Post- Magazine

cute aggression [narrative]

beauty is pain

As I walk into my living room, my dog Sammie lifts her head at the sound of my approaching footsteps. My eyes meet her sleepy round ones, full of—as I believe—the secrets to world peace and of the universe. As I gaze into her sweet chocolate eyes, I notice the slight wag of her perfectly curly pug tail. I am overwhelmed by a sudden intense urge to scream at my fur baby girl. 

I realize that sounds totally uncalled for, but this is where I introduce the concept of “cute aggression.” I have become very familiar with this idea ever since adopting Sammie. Cute aggression is the feeling you get when something or someone is so cute that you just want to squeeze them or, as some say, “eat them up.” Now, I obviously have no intention of hurting the adorable creature I love so much; even the idea of accidentally stepping on Sammie’s paw knots my stomach and makes my chest feel heavy. In fact, the experience of having such cuteness in my life is so beautiful and so heartwarming that it literally causes me physical pain.

I honestly have no idea if feeling pain is an inherent part of experiencing cute aggression, or if it is just a bonus comorbidity that I have been blessed with. I am not even being dramatic when I say that looking at my dog causes me to feel like my heart is exploding. It feels like someone has clasped my heart between their two hands and is squeezing so tight that it completely bursts open (my apologies for the graphic image).

While I may experience painfully intense emotions when looking at something cute, I am so grateful for how much I get to feel on a daily basis. I love how I gasp when I find gorgeous blackberries at the supermarket. I revel in the joy I get from ordering an iced matcha with oat milk and raspberry syrup on the sunshiniest days. I live for the feeling evoked by nearly every item at Trader Joe’s, or how I full-on squealed when I found a BABY PINK Trader Joe’s employee tee while thrifting. The list goes on and on, but basically I have no chill about anything, especially when it comes to any of the finer things or simple pleasures in life. I know those categories cover a lot of territory. Anything aesthetically pleasing, evocative of warm and fuzzy feelings, or designed for any sort of human enjoyment, I am all over. I am not only obsessed with cuteness, but aggressively obsessed with all the many joys of life.


I owe Sammie an abundance of gratitude for my passionately positive attitude. She is—and always will be—my most extreme obsession, and if you saw her face you would immediately understand why. I have always been rather chipper, but it was not until Sammie came home to me that I knew feelings could be this intense. I have wanted a dog ever since I could spell the word. Sammie being the embodiment of all my hopes and dreams, coupled with her perfectly smushed face, means that she was always destined to be the center of my universe. Plus, as silly as this may sound, I think the fact that she does not speak any human language adds to my mental image of her as the epitome of absolute goodness, kind of like a newborn baby untainted by the world.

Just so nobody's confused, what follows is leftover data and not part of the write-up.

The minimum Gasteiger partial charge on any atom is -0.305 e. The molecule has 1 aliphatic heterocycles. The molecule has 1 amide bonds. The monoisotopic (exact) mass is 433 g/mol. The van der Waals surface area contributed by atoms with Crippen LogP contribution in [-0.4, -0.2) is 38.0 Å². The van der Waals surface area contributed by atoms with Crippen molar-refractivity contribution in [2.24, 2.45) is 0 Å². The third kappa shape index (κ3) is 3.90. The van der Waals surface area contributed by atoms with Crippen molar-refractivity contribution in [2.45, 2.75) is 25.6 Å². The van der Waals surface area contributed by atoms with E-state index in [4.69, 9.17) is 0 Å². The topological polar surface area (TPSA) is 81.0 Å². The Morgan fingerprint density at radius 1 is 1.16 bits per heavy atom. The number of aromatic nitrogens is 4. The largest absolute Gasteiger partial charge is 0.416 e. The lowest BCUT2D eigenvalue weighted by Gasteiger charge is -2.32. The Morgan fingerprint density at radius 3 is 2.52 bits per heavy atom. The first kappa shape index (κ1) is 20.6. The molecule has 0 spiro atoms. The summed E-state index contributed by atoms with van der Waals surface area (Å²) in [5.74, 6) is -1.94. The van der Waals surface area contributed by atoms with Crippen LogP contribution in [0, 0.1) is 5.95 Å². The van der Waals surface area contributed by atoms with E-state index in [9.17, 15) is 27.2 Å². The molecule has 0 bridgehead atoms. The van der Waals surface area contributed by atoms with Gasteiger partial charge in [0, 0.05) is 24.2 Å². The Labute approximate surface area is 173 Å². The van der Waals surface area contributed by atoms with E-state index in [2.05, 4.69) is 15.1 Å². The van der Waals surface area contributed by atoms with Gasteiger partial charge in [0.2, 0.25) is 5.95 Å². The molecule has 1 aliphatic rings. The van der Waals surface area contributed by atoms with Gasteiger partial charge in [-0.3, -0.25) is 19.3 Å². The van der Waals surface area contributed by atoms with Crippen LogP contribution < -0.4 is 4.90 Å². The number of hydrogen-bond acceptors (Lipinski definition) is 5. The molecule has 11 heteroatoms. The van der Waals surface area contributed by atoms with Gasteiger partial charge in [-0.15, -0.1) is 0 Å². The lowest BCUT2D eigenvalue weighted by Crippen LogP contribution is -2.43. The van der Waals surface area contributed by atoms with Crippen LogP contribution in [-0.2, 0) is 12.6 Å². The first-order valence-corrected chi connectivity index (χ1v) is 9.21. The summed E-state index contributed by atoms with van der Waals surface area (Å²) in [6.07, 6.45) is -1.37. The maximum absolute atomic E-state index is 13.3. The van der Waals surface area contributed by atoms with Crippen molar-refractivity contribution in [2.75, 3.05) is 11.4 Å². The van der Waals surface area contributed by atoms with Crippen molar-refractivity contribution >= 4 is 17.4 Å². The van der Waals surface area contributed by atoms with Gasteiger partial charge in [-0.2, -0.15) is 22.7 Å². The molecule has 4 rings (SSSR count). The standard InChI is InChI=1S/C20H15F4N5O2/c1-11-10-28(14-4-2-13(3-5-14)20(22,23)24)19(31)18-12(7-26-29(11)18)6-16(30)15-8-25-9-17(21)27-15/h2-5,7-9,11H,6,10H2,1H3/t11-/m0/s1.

But it would be totally untrue for me to claim I love Sammie for being untainted by the world, because she certainly has been. My heart shatters into a million pieces thinking about all of the possible places her scars may have come from. There exists no worse feeling than seeing the look of utter terror in her eyes when she used to cower on reflex, tail between legs, when someone would lift a hand to pet her. While she does not do this anymore, it took several years for her to trust us enough to unravel these long-reinforced instincts developed from god-knows-what evils she faced. 

If anything, though, watching her learn to trust me healed both of our souls forever. I now understand the preciousness of life in a way I never had before. When I look at Sammie curled up in a little ball on the couch, I have no choice but to scream in her face. I mean, just look at her face! I simply want to inhale her wheaty fragrance. If you do not have any pets, I am sure you are ready to call the local psych ward on me. I assure you though, both my parents are therapists, and they are only moderately concerned about my Sammie obsession. This is probably because they are obsessed, too.

While my parents and I experience cute aggression to vastly different degrees, we all scream for joy at the sight of our baby girl. Not only has watching her heal from her past trauma bonded us, but Sammie healing me from my own various insecurities and struggles has made me love her in a way so intense I cannot handle it. She and I are really the embodiment of the question “who rescued whom?” The combination of her already perfect cuteness and the way I associate her with everything that is good in the world causes an overload in my brain that causes aggressive enthusiasm every time I see her. While to a slightly lesser degree, my matcha drinks, my novelty thrift finds, and all things pretty and nice also cause me to shriek with excitement at just the thought of how much happiness they bring me. I want to treasure all beautiful things in this world and scream from the rooftops about the joy they bring me. 

I get overwhelmed constantly by the fervor I feel, but what would my life be without it? Trying to imagine what that would be like has me feeling depleted of emotion; for the longest time such intensity is all I have ever known. My case of cute aggression may be rather acute, but I could not be tepid when looking at my dog even if I tried.

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